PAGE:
A smile goes a long way
With everyone told to stay home except those whose work is deemed essential, we should all be very thankful for those who are doing that essential work on our behalf. We should all be treating such people respectfully and be grateful that they are putting themselves out on our behalf.
So when, for example, you have a concern about an apparent price jump in a product at a supermarket, respectfully raise the question and listen to the response. In this stressful time, a smile and a bit of respect go a long way. So does a bit of patience and finding out the facts rather than jumping to conclusions. But for those who are not mature enough to treat others with respect, I would suggest the answer might be a little fear instead. Fear of what they would be able to do if those wonderful people working in essential areas simply refuse to work for them.
K A BENFELL
Awesome column from Dani Lebo on raising children, first and foremost, with resilience. Hearty to know some families embrace this kaupapa. I raised my three children (alone) with similar values, and they have become outstanding adults with can-do attitudes and great resilience. Awesome whanau Lebo.
CHANNA MIRIAM KNUCKEY
The Wanganui Ratepayers' Association (WRA) fully endorses the New Zealand Taxpayers Union's initiative that calls on all local body councils to do their bit for economic relief by implementing a freeze on rates. The union has written to all local council mayors asking for the freeze to apply to the new financial year 2020/2021. The WRA petitions the Whanganui District Council and Horizons Regional Council to ratify this initiative in the interests of the people of Whanganui.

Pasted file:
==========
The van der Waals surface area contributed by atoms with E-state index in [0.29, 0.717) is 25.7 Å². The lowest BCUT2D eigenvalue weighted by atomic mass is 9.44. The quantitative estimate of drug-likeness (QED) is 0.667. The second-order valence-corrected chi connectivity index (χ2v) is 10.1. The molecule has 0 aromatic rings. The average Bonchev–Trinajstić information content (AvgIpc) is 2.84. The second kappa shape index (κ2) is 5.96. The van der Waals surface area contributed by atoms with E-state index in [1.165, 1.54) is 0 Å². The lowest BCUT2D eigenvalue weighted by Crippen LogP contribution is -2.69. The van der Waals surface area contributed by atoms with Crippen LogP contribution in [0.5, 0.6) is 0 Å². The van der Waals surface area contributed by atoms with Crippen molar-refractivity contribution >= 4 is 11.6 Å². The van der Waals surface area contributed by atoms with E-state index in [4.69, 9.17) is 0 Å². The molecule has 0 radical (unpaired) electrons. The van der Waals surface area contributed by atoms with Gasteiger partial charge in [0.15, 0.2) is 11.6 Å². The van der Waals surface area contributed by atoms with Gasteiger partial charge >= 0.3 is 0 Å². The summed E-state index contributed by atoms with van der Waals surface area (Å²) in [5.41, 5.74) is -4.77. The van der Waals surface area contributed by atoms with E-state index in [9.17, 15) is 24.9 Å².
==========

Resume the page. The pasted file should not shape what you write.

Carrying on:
Already the Waikato Regional Council has released a statement saying: "Our councillors have agreed to aim for a no rates increase for the 2020 / 2021 financial year, to help lighten the impact of the Government's response to Covid-19". At the time of writing, at least four other councils have agreed to consider the freeze or at least cut back the scheduled rates hikes.
Can it be done without reducing core council services? The WRA agrees that it can through considering individual spend or budget on a "want and need" analysis. Maybe a temporary reduction or halt of those major "want" spends plus a halt on employing any additional council-funded staff and salary freeze would be a wise starting point. A freeze will not put the brakes on the local economy - rates are bluntly levied on rateable values. This means that people on lower incomes pay a larger proportion of their earnings on rates than higher earners. Whanganui has a higher proportion than average in the country that falls into this lower socio-economic category. A freeze will reduce hardship and put a few dollars more in the pockets of those lower earners who are likely to spend any extra income in our local community.